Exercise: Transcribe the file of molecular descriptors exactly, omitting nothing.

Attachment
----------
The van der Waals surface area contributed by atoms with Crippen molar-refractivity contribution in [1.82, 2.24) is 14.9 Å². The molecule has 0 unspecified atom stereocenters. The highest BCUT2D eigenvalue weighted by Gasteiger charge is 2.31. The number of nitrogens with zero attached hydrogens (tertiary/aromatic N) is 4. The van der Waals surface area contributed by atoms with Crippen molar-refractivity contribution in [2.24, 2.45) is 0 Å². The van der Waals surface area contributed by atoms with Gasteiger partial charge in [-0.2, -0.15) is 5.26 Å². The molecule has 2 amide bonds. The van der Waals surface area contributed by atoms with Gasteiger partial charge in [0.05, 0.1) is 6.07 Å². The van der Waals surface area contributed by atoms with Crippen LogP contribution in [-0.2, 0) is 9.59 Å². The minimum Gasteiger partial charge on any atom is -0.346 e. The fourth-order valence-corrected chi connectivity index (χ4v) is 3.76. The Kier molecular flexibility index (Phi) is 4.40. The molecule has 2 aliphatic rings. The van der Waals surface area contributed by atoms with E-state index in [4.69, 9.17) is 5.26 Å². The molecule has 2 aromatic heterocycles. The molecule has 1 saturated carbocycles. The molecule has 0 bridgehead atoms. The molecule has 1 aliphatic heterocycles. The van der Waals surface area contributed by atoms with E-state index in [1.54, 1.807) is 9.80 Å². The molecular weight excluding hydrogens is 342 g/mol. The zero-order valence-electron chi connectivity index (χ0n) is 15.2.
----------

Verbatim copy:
The van der Waals surface area contributed by atoms with Crippen molar-refractivity contribution in [1.82, 2.24) is 14.9 Å². The molecule has 0 unspecified atom stereocenters. The highest BCUT2D eigenvalue weighted by Gasteiger charge is 2.31. The number of nitrogens with zero attached hydrogens (tertiary/aromatic N) is 4. The van der Waals surface area contributed by atoms with Crippen molar-refractivity contribution in [2.24, 2.45) is 0 Å². The van der Waals surface area contributed by atoms with Gasteiger partial charge in [-0.2, -0.15) is 5.26 Å². The molecule has 2 amide bonds. The van der Waals surface area contributed by atoms with Gasteiger partial charge in [0.05, 0.1) is 6.07 Å². The van der Waals surface area contributed by atoms with Crippen LogP contribution in [-0.2, 0) is 9.59 Å². The minimum Gasteiger partial charge on any atom is -0.346 e. The fourth-order valence-corrected chi connectivity index (χ4v) is 3.76. The Kier molecular flexibility index (Phi) is 4.40. The molecule has 2 aliphatic rings. The van der Waals surface area contributed by atoms with E-state index in [4.69, 9.17) is 5.26 Å². The molecule has 2 aromatic heterocycles. The molecule has 1 saturated carbocycles. The molecule has 0 bridgehead atoms. The molecule has 1 aliphatic heterocycles. The van der Waals surface area contributed by atoms with E-state index in [1.54, 1.807) is 9.80 Å². The molecular weight excluding hydrogens is 342 g/mol. The zero-order valence-electron chi connectivity index (χ0n) is 15.2.